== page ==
We have every imaginable early warning system clanging bells at us regarding the economy and the dangers our nation faces ... and yet people can't even spare the money for a bag of extra beans for their pantry. At what point do we give up trying to warn them?

Take a look at this sobering article on how the middle class in Venezuela is liquidating their life savings just to buy a bit of food to put aside. Remember, Venezuela is currently experiencing 700 percent inflation.

Referencing a young couple named Tebie Gonzalez and Ramiro Ramirez, the article notes, "[W]hen the Venezuelan government opened the long-closed border with Colombia this weekend, the couple decided to drain what remained of the savings they put away before the country spun into economic crisis and stock up on food. They left their two young sons with relatives and joined more than 100,000 other Venezuelans trudging across what Colombian officials are calling a "humanitarian corridor" to buy as many basic goods as possible. 'This is money we had been saving for an emergency, and this is an emergency,' Ramirez said. 'It's scary to spend it, but we're finding less food each day and we need to prepare for what's coming.'"


But of course, this could never happen here, right?

Recently ZeroHedge posted an article entitled "If you can't touch it, you don't own it." Quoting from the article:
Presently, the UK, EU, US, et al, have created a level of debt that exceeds anything the world has ever seen. Historically, extreme debt always ends in an economic collapse. The odoriferous effluvium hasn’t yet hit the fan, but we’re not far off from that eventuality. Therefore, wherever you live and invest, a spike such as the one presently occurring in the UK could result in you being refused redemption. Should there then be a concurrent drop in the market that serves to gut the fund’s investments, you can expect to sit by and watch as the fund heads south, but be unable to exit the fund.

As stated above, excessive debt results in an economic collapse, which results in a market crash. It’s a time-tested scenario and the last really big one began in 1929, but the present level of debt is far higher than in 1929, so we can anticipate a far bigger crash this time around.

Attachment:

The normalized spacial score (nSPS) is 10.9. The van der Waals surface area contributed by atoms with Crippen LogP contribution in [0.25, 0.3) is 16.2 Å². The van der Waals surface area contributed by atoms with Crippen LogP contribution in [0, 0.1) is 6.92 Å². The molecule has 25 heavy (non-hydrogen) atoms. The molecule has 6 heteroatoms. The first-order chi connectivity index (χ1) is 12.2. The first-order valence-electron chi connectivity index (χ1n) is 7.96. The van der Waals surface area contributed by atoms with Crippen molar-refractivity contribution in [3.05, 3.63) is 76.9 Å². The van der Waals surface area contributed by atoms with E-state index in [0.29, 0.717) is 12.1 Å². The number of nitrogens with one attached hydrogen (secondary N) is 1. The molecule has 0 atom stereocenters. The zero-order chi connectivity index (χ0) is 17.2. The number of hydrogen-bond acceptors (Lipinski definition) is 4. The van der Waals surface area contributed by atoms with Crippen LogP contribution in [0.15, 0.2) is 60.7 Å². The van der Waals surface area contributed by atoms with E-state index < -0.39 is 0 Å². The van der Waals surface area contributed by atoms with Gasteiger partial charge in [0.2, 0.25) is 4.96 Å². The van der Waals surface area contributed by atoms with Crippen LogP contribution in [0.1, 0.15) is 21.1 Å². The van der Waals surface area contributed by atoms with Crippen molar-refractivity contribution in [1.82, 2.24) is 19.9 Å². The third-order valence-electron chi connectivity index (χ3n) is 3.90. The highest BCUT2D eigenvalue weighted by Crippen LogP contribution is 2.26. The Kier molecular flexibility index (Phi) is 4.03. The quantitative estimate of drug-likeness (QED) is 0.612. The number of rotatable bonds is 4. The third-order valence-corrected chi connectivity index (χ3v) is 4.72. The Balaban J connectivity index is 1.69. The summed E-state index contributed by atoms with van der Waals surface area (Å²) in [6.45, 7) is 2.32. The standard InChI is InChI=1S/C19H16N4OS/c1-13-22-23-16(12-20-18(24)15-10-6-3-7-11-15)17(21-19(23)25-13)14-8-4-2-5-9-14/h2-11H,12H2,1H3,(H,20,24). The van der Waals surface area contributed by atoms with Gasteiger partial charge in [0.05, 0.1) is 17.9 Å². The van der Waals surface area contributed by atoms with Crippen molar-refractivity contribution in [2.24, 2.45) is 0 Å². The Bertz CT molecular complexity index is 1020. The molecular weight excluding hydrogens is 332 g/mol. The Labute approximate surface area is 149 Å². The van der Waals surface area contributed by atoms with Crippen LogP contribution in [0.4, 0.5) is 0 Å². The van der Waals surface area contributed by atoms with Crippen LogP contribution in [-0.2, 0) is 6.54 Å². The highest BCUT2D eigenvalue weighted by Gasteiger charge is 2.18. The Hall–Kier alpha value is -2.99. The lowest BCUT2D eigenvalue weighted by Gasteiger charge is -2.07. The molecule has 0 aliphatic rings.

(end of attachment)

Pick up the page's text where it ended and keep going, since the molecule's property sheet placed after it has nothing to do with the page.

But the wise investor will, of course diversify, assuring him that, if one investment fails, another will save him. Let’s look at some of the most prominent ones and consider how they might fare, at a time when the economy is teetering in the edge.

The article concludes by advising, "This evening, take account of all your deposits and investments and determine what percentage of them you do truly own. If you decide that that percentage is too low for you to accept, you may wish to implement some changes... before others do it for you."

There's only so much emergency responders and early-warning people can do. After that, it's up to individuals to take personal responsibility for their health and safety.

Just sayin', folks.

Sunday, July 24, 2016

"Hi! I'm Rat Fink Barbie!"

Here's my WND column for this weekend entitled "Hi! I'm Rat Fink Barbie!"

Another new avian visitor

I was weeding the corn the other morning when I heard a raucus bird call, and a showy creature landed on the post right near me, not 20 feet away. Unfortunately by the time I reached for my camera, it had flown to a post across the pond, which is a shame because otherwise I could have photographed its very pinfeathers.

At any rate, I was utterly entirely baffled by what this new bird might be.


I noticed it was able to ruffle its crest. It was showy and lovely.


By this point all you avian experts are shouting, "It's a belted kingfisher, you dufous!" And you'd be right. But despite years of working as a field biologist, I'd only seen this species once, from a distance, as it dove for fish. Never up close.


So it was quite a thrill to consult my bird book and confirm its identity.


The description points out the rusty second band on females. I had a brain fart when I first put up this blog post and thought they meant an additional rusty band (see photo at very bottom), but as it turns out what I saw was a female.


The bird hung out around our pond for a few minutes before taking off. Sadly I doubt I'll see many more since we don't have any fish in our pond. No doubt she'll be off to greener pastures, or at least bluer waters. Either way, I'm glad I had the camera on me when she flew close.

Update: Here's a photo off Google images showing a male and female. Yep, ours was a female.

Tuesday, July 19, 2016

Cherry purée

After netting our little cherry bushes a couple weeks ago...



...it was time to draw back the veil...


...and pick some cherries.